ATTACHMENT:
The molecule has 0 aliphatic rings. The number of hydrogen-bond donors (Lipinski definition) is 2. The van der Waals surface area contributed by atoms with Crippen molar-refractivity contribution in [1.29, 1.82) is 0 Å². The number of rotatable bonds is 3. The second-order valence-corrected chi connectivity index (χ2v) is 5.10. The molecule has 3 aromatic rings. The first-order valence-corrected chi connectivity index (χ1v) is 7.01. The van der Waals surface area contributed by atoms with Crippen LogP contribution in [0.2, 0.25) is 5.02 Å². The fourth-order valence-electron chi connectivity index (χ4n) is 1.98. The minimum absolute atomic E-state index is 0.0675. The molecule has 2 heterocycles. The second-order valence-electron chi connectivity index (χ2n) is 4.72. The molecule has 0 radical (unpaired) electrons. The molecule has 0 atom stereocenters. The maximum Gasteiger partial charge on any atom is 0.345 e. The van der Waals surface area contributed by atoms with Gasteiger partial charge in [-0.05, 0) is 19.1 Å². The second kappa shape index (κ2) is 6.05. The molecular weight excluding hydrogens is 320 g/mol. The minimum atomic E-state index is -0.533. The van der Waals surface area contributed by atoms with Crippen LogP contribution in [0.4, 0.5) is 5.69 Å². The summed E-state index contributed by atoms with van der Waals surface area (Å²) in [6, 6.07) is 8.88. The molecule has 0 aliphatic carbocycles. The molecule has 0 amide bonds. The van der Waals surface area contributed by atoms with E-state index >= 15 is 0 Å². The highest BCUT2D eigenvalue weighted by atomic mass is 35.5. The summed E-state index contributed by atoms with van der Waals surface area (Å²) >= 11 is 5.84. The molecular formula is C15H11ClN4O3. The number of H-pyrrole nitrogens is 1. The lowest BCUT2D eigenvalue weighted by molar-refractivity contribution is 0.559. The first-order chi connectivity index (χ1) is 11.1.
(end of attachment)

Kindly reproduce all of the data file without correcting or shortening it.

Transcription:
The molecule has 0 aliphatic rings. The number of hydrogen-bond donors (Lipinski definition) is 2. The van der Waals surface area contributed by atoms with Crippen molar-refractivity contribution in [1.29, 1.82) is 0 Å². The number of rotatable bonds is 3. The second-order valence-corrected chi connectivity index (χ2v) is 5.10. The molecule has 3 aromatic rings. The first-order valence-corrected chi connectivity index (χ1v) is 7.01. The van der Waals surface area contributed by atoms with Crippen LogP contribution in [0.2, 0.25) is 5.02 Å². The fourth-order valence-electron chi connectivity index (χ4n) is 1.98. The minimum absolute atomic E-state index is 0.0675. The molecule has 2 heterocycles. The second-order valence-electron chi connectivity index (χ2n) is 4.72. The molecule has 0 radical (unpaired) electrons. The molecule has 0 atom stereocenters. The maximum Gasteiger partial charge on any atom is 0.345 e. The van der Waals surface area contributed by atoms with Gasteiger partial charge in [-0.05, 0) is 19.1 Å². The second kappa shape index (κ2) is 6.05. The molecular weight excluding hydrogens is 320 g/mol. The minimum atomic E-state index is -0.533. The van der Waals surface area contributed by atoms with Crippen LogP contribution in [0.4, 0.5) is 5.69 Å². The summed E-state index contributed by atoms with van der Waals surface area (Å²) in [6, 6.07) is 8.88. The molecule has 0 aliphatic carbocycles. The molecule has 0 amide bonds. The van der Waals surface area contributed by atoms with E-state index >= 15 is 0 Å². The highest BCUT2D eigenvalue weighted by atomic mass is 35.5. The summed E-state index contributed by atoms with van der Waals surface area (Å²) >= 11 is 5.84. The molecular formula is C15H11ClN4O3. The number of H-pyrrole nitrogens is 1. The lowest BCUT2D eigenvalue weighted by molar-refractivity contribution is 0.559. The first-order chi connectivity index (χ1) is 11.1.